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On Aug 8, 2012, at 1:39 PM, Gordon Burgess-Parker wrote:

The problem doesn't seem to be so much with management not wanting to change - it seems to be 
with fear of the IT dept. 

There are very sound reasons that businesses are conservative.  Businesses don't like change 
because change costs money.  You don't argue for change by saying something is "just as good" or 
"not as bad as you think."  You must argue that change is BETTER than not changing and will 
ultimate increase productivity, which increases profits.

The difference in cost of the initial license, when considered from the full 
deployment/productivity calculation of an IT manager, is often not the deciding factor.  The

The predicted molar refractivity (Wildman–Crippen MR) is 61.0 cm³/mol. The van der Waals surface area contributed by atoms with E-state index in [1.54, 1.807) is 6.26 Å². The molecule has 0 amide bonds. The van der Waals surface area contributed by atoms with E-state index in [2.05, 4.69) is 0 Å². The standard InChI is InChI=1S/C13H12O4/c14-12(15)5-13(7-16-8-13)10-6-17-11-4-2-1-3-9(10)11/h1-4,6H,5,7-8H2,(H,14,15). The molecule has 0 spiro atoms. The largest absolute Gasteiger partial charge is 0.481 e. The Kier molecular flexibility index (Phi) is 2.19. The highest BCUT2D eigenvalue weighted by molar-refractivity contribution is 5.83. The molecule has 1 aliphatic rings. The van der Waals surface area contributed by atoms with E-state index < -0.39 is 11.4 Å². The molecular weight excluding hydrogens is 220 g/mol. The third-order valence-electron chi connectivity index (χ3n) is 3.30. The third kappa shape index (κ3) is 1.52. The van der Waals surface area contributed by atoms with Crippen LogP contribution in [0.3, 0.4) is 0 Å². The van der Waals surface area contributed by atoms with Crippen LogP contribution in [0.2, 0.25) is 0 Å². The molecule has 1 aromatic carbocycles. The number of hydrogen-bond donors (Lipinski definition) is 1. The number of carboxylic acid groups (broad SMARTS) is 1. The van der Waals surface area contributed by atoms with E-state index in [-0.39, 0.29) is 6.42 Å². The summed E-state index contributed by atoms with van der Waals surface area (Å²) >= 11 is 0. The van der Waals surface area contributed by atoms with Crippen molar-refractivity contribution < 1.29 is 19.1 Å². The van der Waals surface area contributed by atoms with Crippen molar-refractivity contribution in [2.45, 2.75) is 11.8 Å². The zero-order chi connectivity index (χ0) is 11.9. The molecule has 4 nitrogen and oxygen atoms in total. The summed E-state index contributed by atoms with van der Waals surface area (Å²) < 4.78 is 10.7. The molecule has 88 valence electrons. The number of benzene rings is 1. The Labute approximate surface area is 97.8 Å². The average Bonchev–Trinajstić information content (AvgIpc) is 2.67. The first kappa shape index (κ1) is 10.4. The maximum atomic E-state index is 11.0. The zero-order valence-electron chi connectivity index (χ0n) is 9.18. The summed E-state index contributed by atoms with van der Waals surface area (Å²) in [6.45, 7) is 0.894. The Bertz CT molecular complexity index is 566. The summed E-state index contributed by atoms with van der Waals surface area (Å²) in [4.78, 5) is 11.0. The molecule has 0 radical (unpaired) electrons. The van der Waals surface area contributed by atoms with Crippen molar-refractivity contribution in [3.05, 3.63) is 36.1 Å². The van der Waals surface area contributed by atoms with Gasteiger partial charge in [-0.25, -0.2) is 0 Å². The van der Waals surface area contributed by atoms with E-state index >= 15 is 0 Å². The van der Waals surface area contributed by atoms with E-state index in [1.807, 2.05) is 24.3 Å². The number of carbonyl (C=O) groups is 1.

primary cost of changing software is not the license, but installation, configuration, training, 
and lost productivity during conversion.  If you put all of this on a balance sheet for a company 
that is currently using MS Office, the cost of "upgrading" the existing software is often much 
lower than the cost of changing new software, even when that new standard has a free license.  


Tod Hopkins
Hillmann & Carr Inc.

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